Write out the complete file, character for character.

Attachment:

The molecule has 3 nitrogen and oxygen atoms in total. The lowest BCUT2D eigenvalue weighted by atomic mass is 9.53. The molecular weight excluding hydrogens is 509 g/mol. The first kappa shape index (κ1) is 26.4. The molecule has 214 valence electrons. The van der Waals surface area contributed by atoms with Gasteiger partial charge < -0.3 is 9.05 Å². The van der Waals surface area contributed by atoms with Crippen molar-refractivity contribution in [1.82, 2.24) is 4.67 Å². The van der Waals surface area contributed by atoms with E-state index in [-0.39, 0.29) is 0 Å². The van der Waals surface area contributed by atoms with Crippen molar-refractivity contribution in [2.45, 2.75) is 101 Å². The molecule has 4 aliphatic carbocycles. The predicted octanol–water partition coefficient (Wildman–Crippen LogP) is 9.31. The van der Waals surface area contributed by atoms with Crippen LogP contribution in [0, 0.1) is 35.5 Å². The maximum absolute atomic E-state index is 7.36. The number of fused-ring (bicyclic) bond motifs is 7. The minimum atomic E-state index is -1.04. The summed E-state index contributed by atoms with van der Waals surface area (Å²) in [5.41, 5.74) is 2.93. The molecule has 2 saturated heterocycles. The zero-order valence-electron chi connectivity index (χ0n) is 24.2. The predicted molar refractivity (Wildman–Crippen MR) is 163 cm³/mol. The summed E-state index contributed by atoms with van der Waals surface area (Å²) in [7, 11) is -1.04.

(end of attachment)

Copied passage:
The molecule has 3 nitrogen and oxygen atoms in total. The lowest BCUT2D eigenvalue weighted by atomic mass is 9.53. The molecular weight excluding hydrogens is 509 g/mol. The first kappa shape index (κ1) is 26.4. The molecule has 214 valence electrons. The van der Waals surface area contributed by atoms with Gasteiger partial charge < -0.3 is 9.05 Å². The van der Waals surface area contributed by atoms with Crippen molar-refractivity contribution in [1.82, 2.24) is 4.67 Å². The van der Waals surface area contributed by atoms with E-state index in [-0.39, 0.29) is 0 Å². The van der Waals surface area contributed by atoms with Crippen molar-refractivity contribution in [2.45, 2.75) is 101 Å². The molecule has 4 aliphatic carbocycles. The predicted octanol–water partition coefficient (Wildman–Crippen LogP) is 9.31. The van der Waals surface area contributed by atoms with Crippen LogP contribution in [0, 0.1) is 35.5 Å². The maximum absolute atomic E-state index is 7.36. The number of fused-ring (bicyclic) bond motifs is 7. The minimum atomic E-state index is -1.04. The summed E-state index contributed by atoms with van der Waals surface area (Å²) in [5.41, 5.74) is 2.93. The molecule has 2 saturated heterocycles. The zero-order valence-electron chi connectivity index (χ0n) is 24.2. The predicted molar refractivity (Wildman–Crippen MR) is 163 cm³/mol. The summed E-state index contributed by atoms with van der Waals surface area (Å²) in [7, 11) is -1.04.